Leadership with the Keewatin-Patricia District School Board says despite province-wide strike action on Friday, schools will remain open and students are expected to be in their classrooms that day.

However, if strike action continues past Friday – closures are expected.

Director of Education, Christy Radbourne, says non-union staff members will be deployed to KPDSB schools on Friday to provide additional health and safety support as members of the Canadian Union of Public Employees – including custodians, maintenance and trade staff – take to the picket lines.

The KPDSB adds that the additional staff will work to lessen any impacts on students, but families should be aware that if CUPE members remain off the job for longer than Friday, school closures may be necessary.

“As a board, we respect our CUPE staff and greatly value the work they do in our schools,” wrote Radbourne. “Student safety remains our top priority, and we will continue to monitor the situation and its impact.”

The Ontario government and the Canadian Union of Public Employees have been negotiating a new contract for over 50,000 education workers since the summer – but a countdown to strike action was triggered last month.

On October 19, CUPE announced that a conciliator had issued a ‘no board report’ – marking the start of a 17-day countdown to November 3. Once that day (today) passes, CUPE will be in a legal position to strike as long as they provided a 5-day notice to school boards.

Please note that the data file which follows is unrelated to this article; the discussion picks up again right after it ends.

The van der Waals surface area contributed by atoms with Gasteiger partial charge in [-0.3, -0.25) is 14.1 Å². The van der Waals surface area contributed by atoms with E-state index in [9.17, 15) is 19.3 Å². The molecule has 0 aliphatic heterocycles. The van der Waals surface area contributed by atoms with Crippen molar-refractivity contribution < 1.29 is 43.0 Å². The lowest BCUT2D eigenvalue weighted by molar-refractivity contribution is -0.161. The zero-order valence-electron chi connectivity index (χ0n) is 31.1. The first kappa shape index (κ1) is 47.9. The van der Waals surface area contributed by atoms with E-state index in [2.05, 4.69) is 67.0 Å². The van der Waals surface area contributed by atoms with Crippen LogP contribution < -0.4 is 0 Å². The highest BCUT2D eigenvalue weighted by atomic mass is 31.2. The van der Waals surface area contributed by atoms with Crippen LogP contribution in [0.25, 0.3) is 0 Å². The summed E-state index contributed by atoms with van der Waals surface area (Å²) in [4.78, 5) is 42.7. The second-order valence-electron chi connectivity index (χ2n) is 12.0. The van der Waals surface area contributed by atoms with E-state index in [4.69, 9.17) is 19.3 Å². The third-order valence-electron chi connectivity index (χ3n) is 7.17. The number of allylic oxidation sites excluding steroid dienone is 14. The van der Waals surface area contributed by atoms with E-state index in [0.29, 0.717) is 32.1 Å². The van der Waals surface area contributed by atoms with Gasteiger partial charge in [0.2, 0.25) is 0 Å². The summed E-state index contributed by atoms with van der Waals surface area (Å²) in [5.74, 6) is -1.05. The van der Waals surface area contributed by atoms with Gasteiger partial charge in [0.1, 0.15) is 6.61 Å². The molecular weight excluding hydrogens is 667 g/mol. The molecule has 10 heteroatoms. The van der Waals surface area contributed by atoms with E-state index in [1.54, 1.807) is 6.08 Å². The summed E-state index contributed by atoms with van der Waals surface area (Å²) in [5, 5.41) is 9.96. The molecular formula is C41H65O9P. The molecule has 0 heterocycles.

That 5-day notice was issued to school boards and the province on Sunday, October 30.

Facing upcoming strike action, Education Minister Stephen Lecce announced the Keeping Students in Class Act on October 31, that if passed, would mandate and force a new 4-year deal on CUPE’s members.

Ontario's MPPs will be voting on the act today. 

CUPE says despite the legislation, members will be engaging in a province-wide strike on Friday. Ontario warns each person who participates could face fines of up to $4,000. 

Talks between the two parties began after the province unveiled their 4-year plan for education workers earlier this year, which called for 2 per cent wage increases for staff earning under $40,000 and increases of 1.25 per cent for everyone else.

With Canada’s inflation rate at nearly 7 per cent, CUPE began calling for wage increases of nearly 12 per cent for all workers – with increases in overtime pay, additional education assistants and custodians, as well as increased staffing levels in libraries, offices and lunchrooms.

Now, Ontario says their ‘final offer’ includes:

- 2.5 per cent wage increases for employees earning under $43,000 annually,
- 1.5 per cent wage increases for employees earning above $43,000 annually,
- A $6,120 employer-contributed benefits increase,
- Funding to support up to 875 teachers and up to 1,830 education workers,
- Modifications to sick leave and short-term disability leave plan provisions,
- $4.5 million in funding for apprenticeship training,
- An extension of modified job security provisions,

CUPE leadership rejected the offer shortly after it was made. 

The last time this group of education workers threatened strike action was in 2019 – which included a partial withdrawal of cleaning services. A five-day province-wide strike action notice was issued, but a last-minute deal was reached shortly afterwards.

When this fight ends, Ontario will then have to set its sights on four major teachers’ unions – whose contracts all expired on August 31, 2022.